In Switzerland, much of the population can speak French, Italian and German, but then Switzerland is a much smaller country than vast and expansive Canada.  The distance from here to Quebec could encompass much of Western Europe, I believe.  Canada is also a multicultural country and in British Columbia it may seem more useful to learn Cantonese rather than French.  It is also true that many immigrants have a hard enough time learning one of the languages of their adopted countries, let alone two, and First Nations people are relearning their own languages.

However, if my experience in Quebec taught me anything, it is that we have to work harder and smarter for a sense of national unity.  In short, we have to learn to speak each others language, whether literally or figuratively.

The above photo was found here.


  1. While the UK isn't a officially a bilingual country even though we do have English, Welsh, Gaelic, Irish Gaelic, Cornish and Scots to greater or lesser degrees, never mind the immigrant additions, we are internationally notorious - and shamed - for not speaking more than one language as of course the attitude prevails that 'everyone should speak English'.
    It's sad that like you we seem unable to encourage and sustain much higher levels of language education - it's one of the great beauties of humanity that we do have so many different languages we could use to bring us closer together rather than keep us apart. {I worry that just as everything else becomes standardised that we will end up losing much of the rich variety - and heritage - language has to offer and the British 'English or nothing' attitude will carry the day or rather the street level gangsta equivalent that seems to be the norm in every communication medium these days}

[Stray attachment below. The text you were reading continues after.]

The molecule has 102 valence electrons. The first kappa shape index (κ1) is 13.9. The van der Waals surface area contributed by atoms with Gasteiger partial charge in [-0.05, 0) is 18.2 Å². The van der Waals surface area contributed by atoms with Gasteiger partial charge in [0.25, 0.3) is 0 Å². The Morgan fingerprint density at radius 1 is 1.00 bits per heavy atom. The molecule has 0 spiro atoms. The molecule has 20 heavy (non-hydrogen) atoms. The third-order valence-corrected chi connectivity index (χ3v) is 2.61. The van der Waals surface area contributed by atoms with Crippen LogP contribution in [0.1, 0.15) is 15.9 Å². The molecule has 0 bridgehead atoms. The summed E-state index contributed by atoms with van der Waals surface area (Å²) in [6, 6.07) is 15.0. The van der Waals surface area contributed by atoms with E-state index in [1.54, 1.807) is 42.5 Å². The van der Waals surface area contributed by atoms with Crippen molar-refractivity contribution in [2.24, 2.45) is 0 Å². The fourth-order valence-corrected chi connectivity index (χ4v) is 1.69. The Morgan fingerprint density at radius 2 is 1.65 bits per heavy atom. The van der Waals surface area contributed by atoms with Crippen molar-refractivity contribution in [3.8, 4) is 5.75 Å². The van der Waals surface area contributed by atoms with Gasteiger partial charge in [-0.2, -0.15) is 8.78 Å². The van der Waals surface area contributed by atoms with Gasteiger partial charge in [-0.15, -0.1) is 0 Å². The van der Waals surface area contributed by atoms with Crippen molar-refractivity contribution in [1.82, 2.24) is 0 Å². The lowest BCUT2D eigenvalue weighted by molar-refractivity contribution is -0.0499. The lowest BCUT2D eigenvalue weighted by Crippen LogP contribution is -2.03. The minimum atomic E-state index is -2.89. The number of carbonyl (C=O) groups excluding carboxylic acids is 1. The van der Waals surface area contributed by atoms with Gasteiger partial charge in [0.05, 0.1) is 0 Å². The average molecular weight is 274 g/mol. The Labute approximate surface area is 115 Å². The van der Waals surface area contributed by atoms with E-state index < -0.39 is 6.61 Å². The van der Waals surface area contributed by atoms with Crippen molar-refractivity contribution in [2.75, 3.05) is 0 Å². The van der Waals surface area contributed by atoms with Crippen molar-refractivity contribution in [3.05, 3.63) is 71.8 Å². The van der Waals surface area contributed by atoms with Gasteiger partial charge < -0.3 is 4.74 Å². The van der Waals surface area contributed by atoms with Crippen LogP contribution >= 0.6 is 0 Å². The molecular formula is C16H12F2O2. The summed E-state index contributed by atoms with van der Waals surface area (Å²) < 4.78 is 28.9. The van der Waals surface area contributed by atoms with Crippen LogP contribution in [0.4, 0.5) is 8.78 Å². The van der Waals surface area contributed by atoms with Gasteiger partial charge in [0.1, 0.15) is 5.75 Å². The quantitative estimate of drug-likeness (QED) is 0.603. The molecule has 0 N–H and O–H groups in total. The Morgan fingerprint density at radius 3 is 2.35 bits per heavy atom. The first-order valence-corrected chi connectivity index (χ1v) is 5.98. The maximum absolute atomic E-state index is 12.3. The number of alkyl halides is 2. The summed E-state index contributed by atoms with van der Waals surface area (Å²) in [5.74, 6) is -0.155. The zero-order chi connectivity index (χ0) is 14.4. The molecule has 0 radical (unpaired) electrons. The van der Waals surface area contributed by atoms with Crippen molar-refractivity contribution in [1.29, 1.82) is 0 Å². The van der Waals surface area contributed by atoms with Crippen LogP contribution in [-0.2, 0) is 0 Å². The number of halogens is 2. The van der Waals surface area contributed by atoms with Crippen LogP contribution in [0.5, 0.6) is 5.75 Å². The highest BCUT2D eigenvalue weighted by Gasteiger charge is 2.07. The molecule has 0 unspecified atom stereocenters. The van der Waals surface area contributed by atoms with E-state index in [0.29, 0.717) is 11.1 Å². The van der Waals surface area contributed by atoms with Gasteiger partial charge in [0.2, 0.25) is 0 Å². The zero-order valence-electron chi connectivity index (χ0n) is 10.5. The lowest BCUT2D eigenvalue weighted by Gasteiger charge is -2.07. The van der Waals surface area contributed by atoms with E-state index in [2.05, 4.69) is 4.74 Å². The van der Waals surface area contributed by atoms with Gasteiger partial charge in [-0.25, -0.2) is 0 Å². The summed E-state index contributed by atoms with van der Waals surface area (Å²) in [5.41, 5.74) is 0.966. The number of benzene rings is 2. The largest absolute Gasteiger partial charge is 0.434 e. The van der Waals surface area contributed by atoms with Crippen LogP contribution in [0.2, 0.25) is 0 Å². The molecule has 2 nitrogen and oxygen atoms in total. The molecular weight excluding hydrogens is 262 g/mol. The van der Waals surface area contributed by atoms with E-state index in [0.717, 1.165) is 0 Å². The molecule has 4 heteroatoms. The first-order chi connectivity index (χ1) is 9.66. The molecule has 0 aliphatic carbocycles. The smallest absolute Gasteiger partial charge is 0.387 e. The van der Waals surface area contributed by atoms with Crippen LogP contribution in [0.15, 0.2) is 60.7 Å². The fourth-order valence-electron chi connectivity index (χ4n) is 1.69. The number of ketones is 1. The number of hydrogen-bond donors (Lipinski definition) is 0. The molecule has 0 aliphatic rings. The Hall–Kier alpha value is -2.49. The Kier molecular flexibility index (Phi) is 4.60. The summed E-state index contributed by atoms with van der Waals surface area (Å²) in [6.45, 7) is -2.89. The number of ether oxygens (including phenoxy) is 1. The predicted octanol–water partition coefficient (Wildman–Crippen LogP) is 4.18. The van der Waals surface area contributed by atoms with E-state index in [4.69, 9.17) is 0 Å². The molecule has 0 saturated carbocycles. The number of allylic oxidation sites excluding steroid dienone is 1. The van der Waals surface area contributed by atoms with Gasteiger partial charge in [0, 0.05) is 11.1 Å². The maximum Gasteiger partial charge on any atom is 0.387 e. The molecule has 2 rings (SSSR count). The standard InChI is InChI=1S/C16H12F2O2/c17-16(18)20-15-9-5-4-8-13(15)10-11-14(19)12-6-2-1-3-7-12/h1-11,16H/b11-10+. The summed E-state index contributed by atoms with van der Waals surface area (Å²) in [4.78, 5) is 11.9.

As for me, my schooolboy French comes to the fore when we go there on holiday and even now in my fifties I get pleasure from using it and from the realisation that it both generates door-opening understanding and appreciation from natural speakers that you're willing - even if not completely able - and shows a healthy respect for them and their heritage. I've felt that even given a foreign language isn't so easy to take on later in life {allegedly} with a reasonable amount of time spent completely in another culture that bilingualism is the natural state of affairs.
    Gabrielle is of Swiss-German descent and speaks the language fluently. When we go and stay with family even though the younger generation speak English pretty well, we {I} speak in the local language and use English only as a support to understanding. Over the twenty years I have been visiting I've come to understand much of the accent and local dialect and while I can't always converse in German I can usually follow the jist of a conversation. Her older relatives don't speak English so are grateful that I try to get through in theirs.
    I've also experienced being abroad with relatives who only speak Englsh and will not try to speak the language of the country they're in and found it hugely embarrasing and disrespectful when they simply spoke more slowly and more loudly to try and get the locals to speak English or even worse, expected us to do all the communicating for them. No matter where I go I try to learn a few phrases even if it's only 'Hello, nice day, thanks, or sorry - I don't have any Spanish/Dutch/Portuguese/Italian/Polish/Czech or whatever' A smile and a few phrases get you a long way and is a good start.
    Only one of my neices and nephews speak a foreign language {also German} and this at a very basic level though hopefully this situation will improve as they get to an age where independant travel nears. I remember my neices shock when she was trying to do homework on a visit and proudly spoke a few words of newly learned German to us only for Gabrielle and then speak to her in German as she had no idea we spoke anything other than English.

    As you can tell from the length of the response I found this a great post on an important topic. Thanks for sharing it.


  2. Picture what you have posted was excellent to watch.We all know that people speak french language in canada.

  3. Alistair: It is great to read all your thoughts on the issue. Thanks! My friend, Stefan took his sons to Germany recently, to visit family. He was very upset to see that most signs were now in English. I do like your approach to travel, and when I read about your relatives speaking loudly and slowly instead of trying to say anything in the language of the country they were visiting, I thought of that great film/play, Shirley Valentine, when the Brits are in Greece and want to carry on eating Chips and Egg instead of trying something new!
    Cheers, and please tell Gabrielle she would have lots of Swiss Germans to speak with here :)